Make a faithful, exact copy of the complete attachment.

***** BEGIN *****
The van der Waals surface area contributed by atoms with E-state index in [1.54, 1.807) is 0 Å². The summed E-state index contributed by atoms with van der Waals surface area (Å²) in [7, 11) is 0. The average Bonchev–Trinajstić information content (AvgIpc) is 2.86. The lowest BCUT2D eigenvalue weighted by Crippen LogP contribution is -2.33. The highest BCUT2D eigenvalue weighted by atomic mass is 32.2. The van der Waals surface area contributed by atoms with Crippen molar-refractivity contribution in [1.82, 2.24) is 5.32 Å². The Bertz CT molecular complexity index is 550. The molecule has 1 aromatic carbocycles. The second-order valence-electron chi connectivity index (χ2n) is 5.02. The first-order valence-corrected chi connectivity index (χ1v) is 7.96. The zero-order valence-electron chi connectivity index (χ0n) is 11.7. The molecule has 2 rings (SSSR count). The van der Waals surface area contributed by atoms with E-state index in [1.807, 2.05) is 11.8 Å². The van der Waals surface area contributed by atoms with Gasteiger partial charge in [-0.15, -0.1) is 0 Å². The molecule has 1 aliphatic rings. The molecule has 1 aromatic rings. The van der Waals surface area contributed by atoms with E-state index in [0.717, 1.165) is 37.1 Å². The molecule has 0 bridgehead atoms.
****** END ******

The van der Waals surface area contributed by atoms with E-state index in [1.54, 1.807) is 0 Å². The summed E-state index contributed by atoms with van der Waals surface area (Å²) in [7, 11) is 0. The average Bonchev–Trinajstić information content (AvgIpc) is 2.86. The lowest BCUT2D eigenvalue weighted by Crippen LogP contribution is -2.33. The highest BCUT2D eigenvalue weighted by atomic mass is 32.2. The van der Waals surface area contributed by atoms with Crippen molar-refractivity contribution in [1.82, 2.24) is 5.32 Å². The Bertz CT molecular complexity index is 550. The molecule has 1 aromatic carbocycles. The second-order valence-electron chi connectivity index (χ2n) is 5.02. The first-order valence-corrected chi connectivity index (χ1v) is 7.96. The zero-order valence-electron chi connectivity index (χ0n) is 11.7. The molecule has 2 rings (SSSR count). The van der Waals surface area contributed by atoms with E-state index in [1.807, 2.05) is 11.8 Å². The van der Waals surface area contributed by atoms with Gasteiger partial charge in [-0.15, -0.1) is 0 Å². The molecule has 1 aliphatic rings. The molecule has 1 aromatic rings. The van der Waals surface area contributed by atoms with E-state index in [0.717, 1.165) is 37.1 Å². The molecule has 0 bridgehead atoms.